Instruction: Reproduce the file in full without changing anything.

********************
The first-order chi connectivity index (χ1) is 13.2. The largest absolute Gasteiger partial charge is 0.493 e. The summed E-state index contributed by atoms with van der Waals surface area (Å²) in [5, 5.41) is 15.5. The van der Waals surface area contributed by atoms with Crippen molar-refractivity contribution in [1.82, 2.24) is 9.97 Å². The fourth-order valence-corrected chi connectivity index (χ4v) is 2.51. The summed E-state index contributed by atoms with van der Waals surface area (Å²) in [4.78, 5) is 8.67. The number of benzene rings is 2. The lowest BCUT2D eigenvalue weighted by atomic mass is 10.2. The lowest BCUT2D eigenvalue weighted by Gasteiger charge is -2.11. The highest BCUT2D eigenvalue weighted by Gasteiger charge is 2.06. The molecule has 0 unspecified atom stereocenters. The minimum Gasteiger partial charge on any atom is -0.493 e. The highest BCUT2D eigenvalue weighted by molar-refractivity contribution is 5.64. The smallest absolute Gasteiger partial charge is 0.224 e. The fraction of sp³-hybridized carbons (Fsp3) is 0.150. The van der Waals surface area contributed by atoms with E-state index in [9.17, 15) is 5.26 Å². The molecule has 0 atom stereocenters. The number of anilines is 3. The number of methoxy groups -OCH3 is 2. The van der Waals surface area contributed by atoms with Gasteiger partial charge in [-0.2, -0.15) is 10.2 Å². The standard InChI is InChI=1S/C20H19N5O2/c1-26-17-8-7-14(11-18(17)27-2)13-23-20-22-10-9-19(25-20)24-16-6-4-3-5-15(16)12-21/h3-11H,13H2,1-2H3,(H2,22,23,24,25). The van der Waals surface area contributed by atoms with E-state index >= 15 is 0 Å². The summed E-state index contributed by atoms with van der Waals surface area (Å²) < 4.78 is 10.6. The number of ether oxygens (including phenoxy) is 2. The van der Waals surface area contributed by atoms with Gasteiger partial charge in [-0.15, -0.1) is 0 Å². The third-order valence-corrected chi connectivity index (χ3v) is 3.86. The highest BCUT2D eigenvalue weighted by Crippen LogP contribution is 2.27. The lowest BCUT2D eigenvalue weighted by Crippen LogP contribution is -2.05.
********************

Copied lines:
The first-order chi connectivity index (χ1) is 13.2. The largest absolute Gasteiger partial charge is 0.493 e. The summed E-state index contributed by atoms with van der Waals surface area (Å²) in [5, 5.41) is 15.5. The van der Waals surface area contributed by atoms with Crippen molar-refractivity contribution in [1.82, 2.24) is 9.97 Å². The fourth-order valence-corrected chi connectivity index (χ4v) is 2.51. The summed E-state index contributed by atoms with van der Waals surface area (Å²) in [4.78, 5) is 8.67. The number of benzene rings is 2. The lowest BCUT2D eigenvalue weighted by atomic mass is 10.2. The lowest BCUT2D eigenvalue weighted by Gasteiger charge is -2.11. The highest BCUT2D eigenvalue weighted by Gasteiger charge is 2.06. The molecule has 0 unspecified atom stereocenters. The minimum Gasteiger partial charge on any atom is -0.493 e. The highest BCUT2D eigenvalue weighted by molar-refractivity contribution is 5.64. The smallest absolute Gasteiger partial charge is 0.224 e. The fraction of sp³-hybridized carbons (Fsp3) is 0.150. The van der Waals surface area contributed by atoms with E-state index in [9.17, 15) is 5.26 Å². The molecule has 0 atom stereocenters. The number of anilines is 3. The number of methoxy groups -OCH3 is 2. The van der Waals surface area contributed by atoms with Gasteiger partial charge in [-0.2, -0.15) is 10.2 Å². The standard InChI is InChI=1S/C20H19N5O2/c1-26-17-8-7-14(11-18(17)27-2)13-23-20-22-10-9-19(25-20)24-16-6-4-3-5-15(16)12-21/h3-11H,13H2,1-2H3,(H2,22,23,24,25). The van der Waals surface area contributed by atoms with E-state index >= 15 is 0 Å². The summed E-state index contributed by atoms with van der Waals surface area (Å²) < 4.78 is 10.6. The number of ether oxygens (including phenoxy) is 2. The van der Waals surface area contributed by atoms with Gasteiger partial charge in [-0.15, -0.1) is 0 Å². The third-order valence-corrected chi connectivity index (χ3v) is 3.86. The highest BCUT2D eigenvalue weighted by Crippen LogP contribution is 2.27. The lowest BCUT2D eigenvalue weighted by Crippen LogP contribution is -2.05.